Hawaii HOAs (& Their Attorneys) Face Potentially Staggering Financial Damages For Using Non-Judicial Foreclosure Process Against Unit Owners To Collect Unpaid Maintenance Fees, Other Assessments
- It’s probably going to take years to unravel the legal and financial uncertainty now facing condominium associations and law firms that used nonjudicial foreclosures — private sales without supervision by courts — to collect unpaid maintenance fees or other assessments prior to 2012.
That’s the best guess after the recent ruling by a federal judge in Honolulu that condominium associations were not legally eligible to use the streamlined, nonjudicial foreclosure process that allowed properties to be sold at auction with minimal notice to — or procedural protections for — the unit owners.
In a 57-page ruling filed March 30, U.S. District Court Judge Leslie Kobayashi concluded condominium associations did not have the power under Hawaii law to pursue quick, nonjudicial foreclosures under Part I of the state’s foreclosure law, which gave special rights to lenders whose mortgage contracts include a “power of sale” clause.(1)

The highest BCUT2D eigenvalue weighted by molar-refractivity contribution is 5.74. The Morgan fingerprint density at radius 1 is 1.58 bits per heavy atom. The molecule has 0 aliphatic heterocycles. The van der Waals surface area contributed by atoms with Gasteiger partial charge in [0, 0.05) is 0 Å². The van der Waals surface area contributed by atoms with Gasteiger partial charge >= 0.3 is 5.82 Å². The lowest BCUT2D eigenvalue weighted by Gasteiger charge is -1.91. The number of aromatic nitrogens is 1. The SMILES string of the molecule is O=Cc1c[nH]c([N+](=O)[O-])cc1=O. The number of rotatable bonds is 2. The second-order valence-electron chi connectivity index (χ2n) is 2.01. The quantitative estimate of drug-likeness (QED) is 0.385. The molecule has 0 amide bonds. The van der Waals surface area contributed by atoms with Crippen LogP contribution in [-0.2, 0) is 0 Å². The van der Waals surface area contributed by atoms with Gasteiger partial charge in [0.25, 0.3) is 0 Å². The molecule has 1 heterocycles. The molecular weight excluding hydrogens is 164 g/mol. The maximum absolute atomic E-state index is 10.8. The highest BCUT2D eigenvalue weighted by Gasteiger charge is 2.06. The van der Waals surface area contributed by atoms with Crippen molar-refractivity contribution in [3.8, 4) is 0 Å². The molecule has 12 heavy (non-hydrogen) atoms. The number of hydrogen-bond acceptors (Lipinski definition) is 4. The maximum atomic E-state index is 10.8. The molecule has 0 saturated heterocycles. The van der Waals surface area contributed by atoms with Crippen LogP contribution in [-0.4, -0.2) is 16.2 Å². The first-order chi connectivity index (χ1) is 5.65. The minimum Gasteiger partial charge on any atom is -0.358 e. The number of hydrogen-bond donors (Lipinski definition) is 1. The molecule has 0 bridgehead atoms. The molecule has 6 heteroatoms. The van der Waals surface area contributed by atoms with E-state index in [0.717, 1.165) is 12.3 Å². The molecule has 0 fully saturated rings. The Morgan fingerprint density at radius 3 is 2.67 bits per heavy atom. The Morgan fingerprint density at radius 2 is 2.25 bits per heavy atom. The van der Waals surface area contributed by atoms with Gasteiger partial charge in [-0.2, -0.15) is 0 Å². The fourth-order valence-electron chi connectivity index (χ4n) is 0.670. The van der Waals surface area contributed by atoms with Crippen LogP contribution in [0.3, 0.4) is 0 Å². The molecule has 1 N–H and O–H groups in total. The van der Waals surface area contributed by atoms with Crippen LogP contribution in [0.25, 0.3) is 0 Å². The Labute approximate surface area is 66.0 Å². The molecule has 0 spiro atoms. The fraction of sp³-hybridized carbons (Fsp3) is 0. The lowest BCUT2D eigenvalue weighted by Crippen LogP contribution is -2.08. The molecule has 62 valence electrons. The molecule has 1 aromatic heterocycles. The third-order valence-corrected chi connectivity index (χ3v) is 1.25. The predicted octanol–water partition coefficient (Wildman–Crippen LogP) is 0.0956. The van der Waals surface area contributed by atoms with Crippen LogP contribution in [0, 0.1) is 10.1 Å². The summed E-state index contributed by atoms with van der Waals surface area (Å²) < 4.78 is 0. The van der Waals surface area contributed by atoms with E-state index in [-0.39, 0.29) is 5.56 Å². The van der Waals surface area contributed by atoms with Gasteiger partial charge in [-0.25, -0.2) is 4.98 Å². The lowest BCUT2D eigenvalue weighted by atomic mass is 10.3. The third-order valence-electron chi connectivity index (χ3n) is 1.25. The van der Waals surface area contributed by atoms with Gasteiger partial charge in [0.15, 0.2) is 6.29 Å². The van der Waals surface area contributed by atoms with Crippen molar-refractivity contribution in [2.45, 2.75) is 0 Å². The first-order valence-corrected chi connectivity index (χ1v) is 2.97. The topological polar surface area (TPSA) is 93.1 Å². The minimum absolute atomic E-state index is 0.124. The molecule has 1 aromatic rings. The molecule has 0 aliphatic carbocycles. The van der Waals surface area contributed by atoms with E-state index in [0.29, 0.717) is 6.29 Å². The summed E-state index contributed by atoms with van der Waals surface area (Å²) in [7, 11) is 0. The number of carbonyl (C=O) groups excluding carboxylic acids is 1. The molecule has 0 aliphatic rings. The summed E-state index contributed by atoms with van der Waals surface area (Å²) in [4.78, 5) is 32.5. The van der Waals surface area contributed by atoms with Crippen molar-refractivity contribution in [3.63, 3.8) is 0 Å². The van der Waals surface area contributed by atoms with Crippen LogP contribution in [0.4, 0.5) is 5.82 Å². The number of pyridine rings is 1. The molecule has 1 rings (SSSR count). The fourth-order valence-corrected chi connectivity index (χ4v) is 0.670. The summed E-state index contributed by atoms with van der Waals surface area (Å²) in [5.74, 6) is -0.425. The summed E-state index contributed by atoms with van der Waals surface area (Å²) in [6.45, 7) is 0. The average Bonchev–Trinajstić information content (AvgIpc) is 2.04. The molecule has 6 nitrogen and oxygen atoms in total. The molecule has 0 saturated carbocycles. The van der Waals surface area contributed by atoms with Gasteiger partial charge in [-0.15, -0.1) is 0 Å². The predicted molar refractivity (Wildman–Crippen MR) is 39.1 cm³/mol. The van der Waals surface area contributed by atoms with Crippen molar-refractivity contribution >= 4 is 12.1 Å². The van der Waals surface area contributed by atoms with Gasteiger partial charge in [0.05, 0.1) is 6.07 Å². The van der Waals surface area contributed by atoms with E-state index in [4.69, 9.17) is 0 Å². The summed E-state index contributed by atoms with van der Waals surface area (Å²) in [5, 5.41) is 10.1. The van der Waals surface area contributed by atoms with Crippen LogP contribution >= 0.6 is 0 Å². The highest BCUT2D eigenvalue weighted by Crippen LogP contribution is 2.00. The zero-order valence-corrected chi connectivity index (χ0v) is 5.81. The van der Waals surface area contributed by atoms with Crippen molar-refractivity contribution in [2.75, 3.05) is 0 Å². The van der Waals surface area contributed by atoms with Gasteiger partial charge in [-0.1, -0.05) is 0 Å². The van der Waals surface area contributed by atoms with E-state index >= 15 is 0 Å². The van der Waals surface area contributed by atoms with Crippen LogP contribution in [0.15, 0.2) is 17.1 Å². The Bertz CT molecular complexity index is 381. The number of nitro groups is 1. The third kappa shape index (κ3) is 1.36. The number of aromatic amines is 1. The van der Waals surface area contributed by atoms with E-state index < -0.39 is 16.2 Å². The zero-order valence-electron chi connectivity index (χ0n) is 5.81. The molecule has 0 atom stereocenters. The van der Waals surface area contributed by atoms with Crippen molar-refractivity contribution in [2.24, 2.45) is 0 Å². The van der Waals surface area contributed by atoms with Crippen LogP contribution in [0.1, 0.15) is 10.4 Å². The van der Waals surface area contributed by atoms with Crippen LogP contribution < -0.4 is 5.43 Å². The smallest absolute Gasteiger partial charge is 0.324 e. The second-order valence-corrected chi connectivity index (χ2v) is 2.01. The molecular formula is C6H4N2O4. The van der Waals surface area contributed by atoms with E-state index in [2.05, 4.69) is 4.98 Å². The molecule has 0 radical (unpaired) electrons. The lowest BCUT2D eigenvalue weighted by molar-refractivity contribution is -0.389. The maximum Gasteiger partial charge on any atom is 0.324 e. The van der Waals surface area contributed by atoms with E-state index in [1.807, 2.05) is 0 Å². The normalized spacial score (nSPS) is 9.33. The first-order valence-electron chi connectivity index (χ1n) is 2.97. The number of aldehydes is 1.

Part I dated back more than a century to 1874, during the era of the Hawaiian Kingdom, and allowed mortgagees to foreclose without going to court, and subject only to the terms contained in their mortgages.
During and after the 2008-2009 “Great Recession,” a small group of attorneys marketed themselves to condominium associations by offering to pursue nonjudicial foreclosures.
Many cash-strapped condominium associations, facing budget woes caused by growing levels of unpaid maintenance fees by owners caught in the recession’s downdraft, jumped at the chance to use the quicker and less expensive foreclosure process. Those associations are now facing a growing possibility that these prior foreclosures will be found to have been unlawful.
And that’s got to have lots of condo owners, managers and directors having trouble sleeping at night.
See also, Wrongful Foreclosure Claims Rock The Condo World (A class-action lawsuit alleges at least 160 individuals had their property illegally foreclosed by 72 condominium associations).